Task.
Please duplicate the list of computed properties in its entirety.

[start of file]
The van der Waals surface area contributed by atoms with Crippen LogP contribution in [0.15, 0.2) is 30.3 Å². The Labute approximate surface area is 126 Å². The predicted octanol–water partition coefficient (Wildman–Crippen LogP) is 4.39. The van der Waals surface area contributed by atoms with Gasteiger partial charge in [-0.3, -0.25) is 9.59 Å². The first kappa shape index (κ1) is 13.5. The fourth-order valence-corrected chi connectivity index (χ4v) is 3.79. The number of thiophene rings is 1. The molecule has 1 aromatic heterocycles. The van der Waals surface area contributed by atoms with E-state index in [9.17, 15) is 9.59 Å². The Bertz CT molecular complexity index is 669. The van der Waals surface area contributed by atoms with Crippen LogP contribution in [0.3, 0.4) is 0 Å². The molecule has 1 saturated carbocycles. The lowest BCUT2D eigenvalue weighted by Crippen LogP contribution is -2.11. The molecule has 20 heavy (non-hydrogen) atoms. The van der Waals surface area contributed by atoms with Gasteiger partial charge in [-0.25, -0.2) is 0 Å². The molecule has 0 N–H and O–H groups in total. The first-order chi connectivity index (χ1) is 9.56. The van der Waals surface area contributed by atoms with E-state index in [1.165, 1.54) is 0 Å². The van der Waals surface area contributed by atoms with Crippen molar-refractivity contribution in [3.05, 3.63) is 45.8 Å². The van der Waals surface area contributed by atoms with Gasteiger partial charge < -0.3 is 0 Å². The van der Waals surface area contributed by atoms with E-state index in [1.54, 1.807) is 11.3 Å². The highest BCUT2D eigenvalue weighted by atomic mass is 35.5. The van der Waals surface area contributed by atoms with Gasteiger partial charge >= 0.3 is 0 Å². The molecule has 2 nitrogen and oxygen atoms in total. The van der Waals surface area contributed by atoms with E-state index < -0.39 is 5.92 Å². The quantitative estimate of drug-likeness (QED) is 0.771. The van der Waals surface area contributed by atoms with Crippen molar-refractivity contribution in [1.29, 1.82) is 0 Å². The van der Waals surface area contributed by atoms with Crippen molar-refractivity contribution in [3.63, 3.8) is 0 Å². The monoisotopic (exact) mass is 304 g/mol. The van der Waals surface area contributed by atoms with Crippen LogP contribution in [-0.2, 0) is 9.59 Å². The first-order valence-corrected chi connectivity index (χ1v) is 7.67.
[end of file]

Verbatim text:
The van der Waals surface area contributed by atoms with Crippen LogP contribution in [0.15, 0.2) is 30.3 Å². The Labute approximate surface area is 126 Å². The predicted octanol–water partition coefficient (Wildman–Crippen LogP) is 4.39. The van der Waals surface area contributed by atoms with Gasteiger partial charge in [-0.3, -0.25) is 9.59 Å². The first kappa shape index (κ1) is 13.5. The fourth-order valence-corrected chi connectivity index (χ4v) is 3.79. The number of thiophene rings is 1. The molecule has 1 aromatic heterocycles. The van der Waals surface area contributed by atoms with E-state index in [9.17, 15) is 9.59 Å². The Bertz CT molecular complexity index is 669. The van der Waals surface area contributed by atoms with Crippen LogP contribution in [0.3, 0.4) is 0 Å². The molecule has 1 saturated carbocycles. The lowest BCUT2D eigenvalue weighted by Crippen LogP contribution is -2.11. The molecule has 20 heavy (non-hydrogen) atoms. The van der Waals surface area contributed by atoms with Gasteiger partial charge in [-0.25, -0.2) is 0 Å². The molecule has 0 N–H and O–H groups in total. The first-order chi connectivity index (χ1) is 9.56. The van der Waals surface area contributed by atoms with E-state index in [1.165, 1.54) is 0 Å². The van der Waals surface area contributed by atoms with Crippen molar-refractivity contribution in [3.05, 3.63) is 45.8 Å². The van der Waals surface area contributed by atoms with Gasteiger partial charge < -0.3 is 0 Å². The van der Waals surface area contributed by atoms with E-state index in [1.54, 1.807) is 11.3 Å². The highest BCUT2D eigenvalue weighted by atomic mass is 35.5. The van der Waals surface area contributed by atoms with Gasteiger partial charge >= 0.3 is 0 Å². The molecule has 2 nitrogen and oxygen atoms in total. The van der Waals surface area contributed by atoms with E-state index < -0.39 is 5.92 Å². The quantitative estimate of drug-likeness (QED) is 0.771. The van der Waals surface area contributed by atoms with Crippen molar-refractivity contribution in [1.29, 1.82) is 0 Å². The van der Waals surface area contributed by atoms with Crippen molar-refractivity contribution in [3.63, 3.8) is 0 Å². The monoisotopic (exact) mass is 304 g/mol. The van der Waals surface area contributed by atoms with Crippen LogP contribution in [-0.2, 0) is 9.59 Å². The first-order valence-corrected chi connectivity index (χ1v) is 7.67.